"One critical issue that affects CPAs and their ability to sleep is the inconsistency of their schedules throughout the year," Auer said. Even if you're affected by busy season, he said, "try everything you can to go to bed at the same time and wake up at the same time."
Focus on quality. Getting between seven and nine hours of quality sleep is better than 12 hours of sleeping off and on, Cralle said. Begin winding down an hour or so before bed by writing in a journal, using aromatherapy, and/or reading something light, she suggested. In the morning, set the alarm for as late as possible instead of pressing the "snooze" button. "Every minute counts," she pointed out.
Don't try to "catch up" on sleep. "Many people feel they can sleep minimally during the week, but then sleep all day Saturday and Sunday," said Bill Fish, a certified sleep science coach based in Cincinnati. But if you don't get your needed sleep during the week, it's not possible to play catch-up on the weekend. Because the importance of sleep "is on par with diet and exercise," Fish said, emphasize "giving your body the rest it deserves nightly on a consistent basis."
Cralle warned that recent research has shown that extra weekend sleep may not undo the damage incurred by a lack of sleep during the workweek. She also pointed out that excessive catch-up sleep on Saturday and Sunday may leave you rested and wide awake on Sunday night, when you should be tired and ready for bed.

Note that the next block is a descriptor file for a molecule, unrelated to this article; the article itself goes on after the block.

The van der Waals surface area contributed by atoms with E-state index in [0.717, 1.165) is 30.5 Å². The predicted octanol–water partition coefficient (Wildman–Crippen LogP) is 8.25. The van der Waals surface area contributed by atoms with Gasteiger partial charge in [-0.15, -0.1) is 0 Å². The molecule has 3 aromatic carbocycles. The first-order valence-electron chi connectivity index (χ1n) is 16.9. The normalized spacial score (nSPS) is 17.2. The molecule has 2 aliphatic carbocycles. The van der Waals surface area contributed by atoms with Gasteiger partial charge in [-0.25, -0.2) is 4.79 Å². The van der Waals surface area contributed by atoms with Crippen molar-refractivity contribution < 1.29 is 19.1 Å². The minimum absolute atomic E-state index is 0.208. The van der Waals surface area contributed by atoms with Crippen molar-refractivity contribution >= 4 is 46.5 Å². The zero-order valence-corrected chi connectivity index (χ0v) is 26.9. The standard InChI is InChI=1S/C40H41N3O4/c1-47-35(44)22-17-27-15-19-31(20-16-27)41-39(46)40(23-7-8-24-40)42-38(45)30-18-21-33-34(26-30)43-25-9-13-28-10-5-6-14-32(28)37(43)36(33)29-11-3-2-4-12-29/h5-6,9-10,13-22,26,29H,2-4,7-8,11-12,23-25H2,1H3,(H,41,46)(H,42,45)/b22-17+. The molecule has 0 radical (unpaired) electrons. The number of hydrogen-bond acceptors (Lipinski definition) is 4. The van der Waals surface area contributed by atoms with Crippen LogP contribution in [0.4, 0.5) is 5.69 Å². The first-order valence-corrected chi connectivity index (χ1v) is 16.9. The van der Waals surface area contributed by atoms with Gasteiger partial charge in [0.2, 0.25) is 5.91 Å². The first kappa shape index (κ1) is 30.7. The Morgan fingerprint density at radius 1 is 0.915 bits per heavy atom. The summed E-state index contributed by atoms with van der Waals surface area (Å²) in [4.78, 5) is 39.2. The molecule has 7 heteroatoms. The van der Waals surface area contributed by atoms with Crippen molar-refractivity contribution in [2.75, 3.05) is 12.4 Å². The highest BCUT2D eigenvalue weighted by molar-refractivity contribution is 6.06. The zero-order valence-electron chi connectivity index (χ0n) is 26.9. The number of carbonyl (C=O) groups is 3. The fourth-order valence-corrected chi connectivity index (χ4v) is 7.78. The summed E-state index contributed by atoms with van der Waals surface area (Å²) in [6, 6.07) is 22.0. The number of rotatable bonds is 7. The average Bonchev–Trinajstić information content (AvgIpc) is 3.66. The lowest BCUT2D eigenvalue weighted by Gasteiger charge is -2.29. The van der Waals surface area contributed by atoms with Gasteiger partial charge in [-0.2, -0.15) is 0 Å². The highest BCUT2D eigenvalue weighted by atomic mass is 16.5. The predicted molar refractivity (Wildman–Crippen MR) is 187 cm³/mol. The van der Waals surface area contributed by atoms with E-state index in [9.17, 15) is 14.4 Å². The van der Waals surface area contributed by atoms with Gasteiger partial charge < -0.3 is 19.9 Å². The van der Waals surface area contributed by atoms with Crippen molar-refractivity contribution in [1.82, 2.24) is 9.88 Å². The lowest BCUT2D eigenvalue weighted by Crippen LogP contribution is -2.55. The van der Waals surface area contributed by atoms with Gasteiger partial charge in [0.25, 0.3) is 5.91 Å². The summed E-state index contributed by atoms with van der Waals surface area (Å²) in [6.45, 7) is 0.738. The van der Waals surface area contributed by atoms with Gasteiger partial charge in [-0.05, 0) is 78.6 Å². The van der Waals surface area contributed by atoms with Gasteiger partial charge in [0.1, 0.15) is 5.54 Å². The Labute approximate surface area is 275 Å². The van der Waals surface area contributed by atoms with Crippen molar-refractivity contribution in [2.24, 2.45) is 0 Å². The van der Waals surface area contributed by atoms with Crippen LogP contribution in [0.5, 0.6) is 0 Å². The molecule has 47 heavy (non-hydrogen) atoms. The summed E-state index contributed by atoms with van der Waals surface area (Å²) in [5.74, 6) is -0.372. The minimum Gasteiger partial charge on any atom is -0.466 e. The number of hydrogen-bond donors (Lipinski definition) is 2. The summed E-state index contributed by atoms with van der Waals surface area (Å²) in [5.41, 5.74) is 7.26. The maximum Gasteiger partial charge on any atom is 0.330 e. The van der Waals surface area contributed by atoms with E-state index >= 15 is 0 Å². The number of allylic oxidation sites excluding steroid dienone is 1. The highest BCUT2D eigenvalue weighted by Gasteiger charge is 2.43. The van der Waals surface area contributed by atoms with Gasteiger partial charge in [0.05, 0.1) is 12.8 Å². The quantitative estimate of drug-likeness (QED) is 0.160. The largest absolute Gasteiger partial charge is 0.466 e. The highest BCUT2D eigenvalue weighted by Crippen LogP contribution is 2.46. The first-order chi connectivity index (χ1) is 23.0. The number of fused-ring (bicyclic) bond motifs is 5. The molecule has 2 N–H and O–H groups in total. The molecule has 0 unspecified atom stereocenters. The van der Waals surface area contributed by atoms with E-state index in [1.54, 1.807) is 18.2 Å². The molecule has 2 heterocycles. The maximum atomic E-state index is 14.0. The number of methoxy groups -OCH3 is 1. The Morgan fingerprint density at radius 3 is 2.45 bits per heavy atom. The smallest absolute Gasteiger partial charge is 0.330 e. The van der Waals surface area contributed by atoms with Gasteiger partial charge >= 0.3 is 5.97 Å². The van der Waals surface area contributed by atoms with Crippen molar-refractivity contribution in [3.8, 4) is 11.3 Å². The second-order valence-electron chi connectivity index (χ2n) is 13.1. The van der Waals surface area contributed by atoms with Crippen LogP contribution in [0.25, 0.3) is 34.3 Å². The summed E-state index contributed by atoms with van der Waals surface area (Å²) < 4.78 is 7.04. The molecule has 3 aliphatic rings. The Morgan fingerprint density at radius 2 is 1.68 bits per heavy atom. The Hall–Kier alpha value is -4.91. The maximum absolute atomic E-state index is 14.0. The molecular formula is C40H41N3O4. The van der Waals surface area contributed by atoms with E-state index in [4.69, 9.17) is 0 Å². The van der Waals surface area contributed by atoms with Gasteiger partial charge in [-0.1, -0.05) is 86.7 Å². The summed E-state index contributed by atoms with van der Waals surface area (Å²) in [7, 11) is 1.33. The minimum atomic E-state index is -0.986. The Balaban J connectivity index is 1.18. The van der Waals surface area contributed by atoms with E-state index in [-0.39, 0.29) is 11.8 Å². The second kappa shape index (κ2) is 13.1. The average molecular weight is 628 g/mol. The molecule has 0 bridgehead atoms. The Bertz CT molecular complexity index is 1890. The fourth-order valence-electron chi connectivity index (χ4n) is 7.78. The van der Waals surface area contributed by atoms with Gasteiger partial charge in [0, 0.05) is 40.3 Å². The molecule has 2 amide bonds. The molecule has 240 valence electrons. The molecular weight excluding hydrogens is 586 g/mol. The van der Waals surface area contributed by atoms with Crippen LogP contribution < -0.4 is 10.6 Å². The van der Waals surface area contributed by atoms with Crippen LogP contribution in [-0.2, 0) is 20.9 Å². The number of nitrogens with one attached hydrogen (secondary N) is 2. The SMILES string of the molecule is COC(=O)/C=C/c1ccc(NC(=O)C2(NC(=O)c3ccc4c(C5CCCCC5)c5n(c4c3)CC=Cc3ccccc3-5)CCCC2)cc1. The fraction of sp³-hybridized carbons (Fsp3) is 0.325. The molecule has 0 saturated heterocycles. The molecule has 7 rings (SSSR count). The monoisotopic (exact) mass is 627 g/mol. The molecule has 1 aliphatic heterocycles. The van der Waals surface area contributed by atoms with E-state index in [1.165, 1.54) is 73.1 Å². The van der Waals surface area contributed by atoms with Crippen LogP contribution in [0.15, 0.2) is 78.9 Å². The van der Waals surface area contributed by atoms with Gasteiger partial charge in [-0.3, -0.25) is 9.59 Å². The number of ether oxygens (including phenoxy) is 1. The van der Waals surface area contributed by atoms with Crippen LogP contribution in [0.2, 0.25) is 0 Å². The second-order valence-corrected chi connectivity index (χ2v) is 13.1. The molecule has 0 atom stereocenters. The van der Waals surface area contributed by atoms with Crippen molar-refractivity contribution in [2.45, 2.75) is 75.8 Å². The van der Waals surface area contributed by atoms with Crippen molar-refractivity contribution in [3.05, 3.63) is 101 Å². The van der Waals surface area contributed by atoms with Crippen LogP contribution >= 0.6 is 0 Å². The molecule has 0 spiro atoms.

"This 'yo-yo' sleeping pattern can lead to starting the workweek off on the wrong foot," she said.
Tweak your sleeping environment. Take a look at where you're sleeping. "Many of us use our bedroom for folding laundry, packing, and watching TV," Fish said. Instead, he said, turn the area into a sanctuary for sleep. "Clutter makes the mind race, and the focus in the bedroom should be rest and relaxation," he advised.
Invest in a comfortable mattress and find one good pillow, said Jonathan Warren, chief executive of Time4Sleep, a British retailer of bedroom furniture. "The amount and type of pillows that you use can have a direct effect on the quality of sleep that you get," he said.
The pillow should offset differences in your mattress, he said. If you need more than one, it's a sign that your mattress may be too firm.